zpravodajství životního prostředí již od roku 1999

Geologická expozice university v Kodani

Geologická expozice university v Kodani

Článek je v angličtině



The Prequaternary Geology of Denmark

The exhibition treating the geological development in Denmark prior to the Quaternary Ice ages deals with a time interval of about 1,500 million years from the formation of the basement in the roots of Precambrian mountain chains to the last time the sea withdrew a few million years ago during the late Neogene. About 500 million years ago the Danish area was positioned roughly as far south of the equator as it is now positioned north of it. From that time onwards the continental plate on which the Danish area is located drifted slowly towards and across equator, and thence moved northwards to obtain its present position. This journey through 500 million years and amounting to more than 12,000 km obviously caused dramatic climatic changes in the Danish area through time, which are a main topic in the exhibition. In addition are shown examples of rocks, fossils and mineral resources from the various geological time periods represented in the Danish area.

The exhibition the Geology of Denmark 
Quartz crystal, "Bornholm diamond", Cyrtograptus shale, Island of Bornholm

Diamonds on Bornholm
Quartz crystal ”Bornholm diamond”, Cyrtograptus shale, Island of Bornholm.
In the Silurian Cyrtograptus shale on the island of Bornholm, which is around 425 mio. years old, are found large chalk nodules - up to 1 metre large. The chalk was deposited by water that seeped through the layers a long time after their depositing. The nodules contain open cracks in their interior which are covered by calcite crystals and among them are seen glass clear quartz crystals which are called "Bornholm diamonds". These quartz crystals have been used in the manufacture of jewellery in the years around 1800. It is claimed that a diamond cutting establishment was built in 1791 on the south coast of Bornholm. Most of the chalk nodules were fished out of the sea off the south coast of Bornholm - on the charts of the day there is a mention of a diamond reef. A total of around 2000 "diamonds" were extracted. Each diamond fetched between 24 "skilling" and 4 rix-dollars, which corresponded to between a day's and monthly wages of a worker at that time. The chalk nodules on the bottom of the sea are now protected. 


The exhibition the Geology of Denmark
Trilobite, Megistaspis polyphemus (Brøgger, 1882), Komstad Chalk, Bornholm.

Trilobite, Ogygiocaris(Brünnich, 1781)


30,000 species
Trilobites are an extinct group of arthropods that lived in the Earth's seas from around 525 ma. until 250 ma. Around 30,000 species are known. Most of them lived on the sea floor as present-day crustaceans. Trilobites are used in the dating of the layers in which they are found. E.g. Megistaspis polyphemus is an index fossil for a zone with the same name in the oldest part of the Middle Ordovician (approx. 470-472 ma.) and is known from contemporary layers in Denmark, Sweden, Norway, Estonia and Russia. The extension of the individual trilobite groups was also typically restricted to specific continents and is used for reconstructing the geography of the past (thus Megistaspis polyphemus is only known from the continent Baltica - nowadays are e.g. kangaroos only known from Australia and giraffes only from Africa). Trilobites are often very common in layers from the Cambrian and Ordovician and more than 100 species are known from Bornholm.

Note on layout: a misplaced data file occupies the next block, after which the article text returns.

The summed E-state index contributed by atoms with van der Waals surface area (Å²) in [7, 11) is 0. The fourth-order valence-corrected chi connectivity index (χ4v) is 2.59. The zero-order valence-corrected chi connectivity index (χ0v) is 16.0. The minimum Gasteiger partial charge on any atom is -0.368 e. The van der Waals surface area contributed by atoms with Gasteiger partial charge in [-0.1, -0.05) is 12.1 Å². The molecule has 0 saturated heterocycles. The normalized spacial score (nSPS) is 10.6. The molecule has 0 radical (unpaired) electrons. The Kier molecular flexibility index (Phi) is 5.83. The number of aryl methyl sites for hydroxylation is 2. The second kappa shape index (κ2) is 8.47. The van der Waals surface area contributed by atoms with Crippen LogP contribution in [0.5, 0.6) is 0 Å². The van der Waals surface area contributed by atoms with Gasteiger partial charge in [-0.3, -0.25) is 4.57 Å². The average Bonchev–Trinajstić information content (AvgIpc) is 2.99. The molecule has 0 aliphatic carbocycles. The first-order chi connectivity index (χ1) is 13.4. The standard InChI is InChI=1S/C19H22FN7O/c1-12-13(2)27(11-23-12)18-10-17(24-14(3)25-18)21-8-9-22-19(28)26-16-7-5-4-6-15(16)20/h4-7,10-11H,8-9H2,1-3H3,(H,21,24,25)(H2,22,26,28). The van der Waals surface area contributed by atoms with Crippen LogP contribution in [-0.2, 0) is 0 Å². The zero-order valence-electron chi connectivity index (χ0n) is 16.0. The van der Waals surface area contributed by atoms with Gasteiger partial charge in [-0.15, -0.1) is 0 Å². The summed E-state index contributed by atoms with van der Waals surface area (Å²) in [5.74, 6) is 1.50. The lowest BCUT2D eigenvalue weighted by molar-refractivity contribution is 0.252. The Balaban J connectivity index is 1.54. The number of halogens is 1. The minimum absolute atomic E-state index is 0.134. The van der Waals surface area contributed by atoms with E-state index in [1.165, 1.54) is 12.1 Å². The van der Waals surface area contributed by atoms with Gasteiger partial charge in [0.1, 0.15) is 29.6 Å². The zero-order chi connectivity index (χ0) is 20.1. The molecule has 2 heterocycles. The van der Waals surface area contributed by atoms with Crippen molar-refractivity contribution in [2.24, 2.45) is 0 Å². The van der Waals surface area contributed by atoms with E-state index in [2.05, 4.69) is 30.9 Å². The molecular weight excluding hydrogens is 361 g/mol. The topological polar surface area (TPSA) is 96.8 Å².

Halichondria are common fossils in the Danish white chalk, which is 65-70 ma. The chalk sludge was deposited in a deep sea that covered almost all of North West Europe. The depth of the past North Sea might have been more than 500 metres. On the sea floor was a rich fauna including halichondria. In spite of the name they are very primitive animals which are still thriving in modern seas. They fed on filtering the sea water for food particles; the water was led through the many holes and channels which are seen in the fossil. The skeleton was formed by silicon dioxide needles and many halichondria have subsequently been fossilized by the filling of flint (which also consists of SiO2, silicon dioxide) deposited by percolating water. Previously it was thought that this was the primary mechanism for the formation of flint, but it is now known that most flint layers have been deposited around open burrows, made by crustaceans.

tand fra dinosaur  

Tooth from meat-eating dinosaur, related to Dromaeosaurus, the Jydegård Formation, Island of Bornholm

Dinosaurs are an extinct group of reptiles that lived on land 259-65 million years ago. During this period the Danish area was generally covered by the sea and moreover layers of this age are deeply buried in most of the country, so chances of finding fossil dinosaurs are slim. But on the island of Bornholm, which at that time was situated in the coastal area, we have been successful - the tooth represents a meat-eating dinosaur that lived in the Lower Cretaceous 140-135 million years ago. After its death the skeleton was scattered and the tooth ended up in a lagoon on south Bornholm. Fossil sharks, crocodiles, fish, lizards, turtles, bivalves and snails have also been found in the same layers. Subsequently several small teeth from meat-eating dinosaurs have been found in the slightly older Rabække Formation on Bornholm, but they have not yet been described. In Lower Cretaceous the Danish area lay somewhat more southerly on the globe, approximately corresponding to the present-day position of Italy and thus the climate was warmer than now.

ZDROJ: Universita Kodaň

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